In addition to administrative, civil and criminal sanctions that may be imposed on polluters in China, the PRC government is in the process of introducing new powers to prevent and discourage enterprises from polluting the environment.
The EPA is exploring with other government departments including the Ministry of Commerce, the China Banking Regulatory Commission and the China Securities Regulatory Commission, whether to require environmental compliance as a condition to obtaining further or ongoing approval or assistance from those other regulatory branches of the PRC government. As a result, Chinese companies (including FIEs) which are sanctioned for breaching environmental laws may in future find that they cannot for instance obtain bank finance, raise funds on the stock market or further expand their business within China or overseas. Through this method of inter-departmental cooperation, it is intended that enterprises operating in China will be additionally incentivised to comply fully with PRC environmental laws.
Considerations for foreign investors
In addition to the environmental laws and framework discussed above, foreign investors need to consider the following factors when reviewing their current operations or considering acquiring new businesses in China.
Following the revision to the Guidance Catalogue for Foreign Investment (in November 2007) and recent changes in government policy, new foreign investment into any high pollution, high energy consumption or natural resources project is now prohibited or restricted. To date, such projects have generally related to heavy polluting industries such as steel, mining, cement and chemical and paper manufacturing, and have utilised outdated technology. The government is now keen to promote the adoption of new clean technologies into sectors of the economy that have historically been heavy emitters of pollution into the environment. Even existing foreign investment into these heavy polluting sectors may be curtailed in future. Expansion of operations may be prevented and existing preferential treatments may be suspended unless new environmental protection facilities or new production technologies are introduced to reduce pollution emissions.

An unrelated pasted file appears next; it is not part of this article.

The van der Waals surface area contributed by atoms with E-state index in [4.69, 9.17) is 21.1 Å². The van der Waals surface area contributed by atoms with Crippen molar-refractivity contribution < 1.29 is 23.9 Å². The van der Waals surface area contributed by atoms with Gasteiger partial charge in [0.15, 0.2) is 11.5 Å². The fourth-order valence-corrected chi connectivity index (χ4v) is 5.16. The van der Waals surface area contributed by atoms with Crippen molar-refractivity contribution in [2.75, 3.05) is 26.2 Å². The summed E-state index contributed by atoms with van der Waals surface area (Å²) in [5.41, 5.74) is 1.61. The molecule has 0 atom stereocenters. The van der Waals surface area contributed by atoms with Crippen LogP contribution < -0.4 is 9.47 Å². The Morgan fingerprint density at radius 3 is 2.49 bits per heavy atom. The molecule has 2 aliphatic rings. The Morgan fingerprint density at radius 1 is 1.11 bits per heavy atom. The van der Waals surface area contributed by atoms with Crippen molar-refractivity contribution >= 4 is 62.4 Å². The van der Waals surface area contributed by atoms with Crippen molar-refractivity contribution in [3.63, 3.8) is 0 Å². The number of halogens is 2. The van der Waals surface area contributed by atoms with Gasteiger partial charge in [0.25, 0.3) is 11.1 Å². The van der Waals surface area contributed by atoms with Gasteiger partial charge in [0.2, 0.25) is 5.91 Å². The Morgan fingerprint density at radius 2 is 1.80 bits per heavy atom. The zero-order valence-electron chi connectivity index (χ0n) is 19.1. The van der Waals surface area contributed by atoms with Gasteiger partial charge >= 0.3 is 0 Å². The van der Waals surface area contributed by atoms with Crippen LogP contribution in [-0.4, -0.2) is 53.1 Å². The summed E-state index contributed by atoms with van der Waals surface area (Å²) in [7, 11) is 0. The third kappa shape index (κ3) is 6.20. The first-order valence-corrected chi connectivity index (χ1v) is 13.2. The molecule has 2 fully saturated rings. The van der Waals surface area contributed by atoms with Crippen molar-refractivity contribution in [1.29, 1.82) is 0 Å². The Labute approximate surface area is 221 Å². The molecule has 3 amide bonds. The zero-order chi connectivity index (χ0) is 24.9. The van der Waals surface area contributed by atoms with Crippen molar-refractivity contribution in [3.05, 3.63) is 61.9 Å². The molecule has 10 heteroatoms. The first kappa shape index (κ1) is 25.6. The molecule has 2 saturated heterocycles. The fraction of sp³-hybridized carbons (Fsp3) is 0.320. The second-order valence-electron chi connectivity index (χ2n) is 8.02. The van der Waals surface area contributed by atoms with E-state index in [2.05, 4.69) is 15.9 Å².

Choice of project location
Since the total volume of pollution emissions is set and enforced by the government, a foreign investor must consider carefully the location of a proposed project. If some areas are close to reaching their aggregate total discharge volume, there may clearly be regulatory difficulties in constructing new operations which would result in further pollution emissions.
Compliance with environmental rules
Enforcement of environmental rules varies across China. Historically, local government departments in less developed areas of China have generally been willing to overlook or ignore mandatory environmental standards in order to attract investment. However, central government has started to take action against local governments and officials who fail to implement national rules and standards for environmental protection. As a direct result, many FIEs have been advised by their local government contacts that compliance with environmental rules which may have previously been lax, will in future be actively enforced.
Historical environmental liability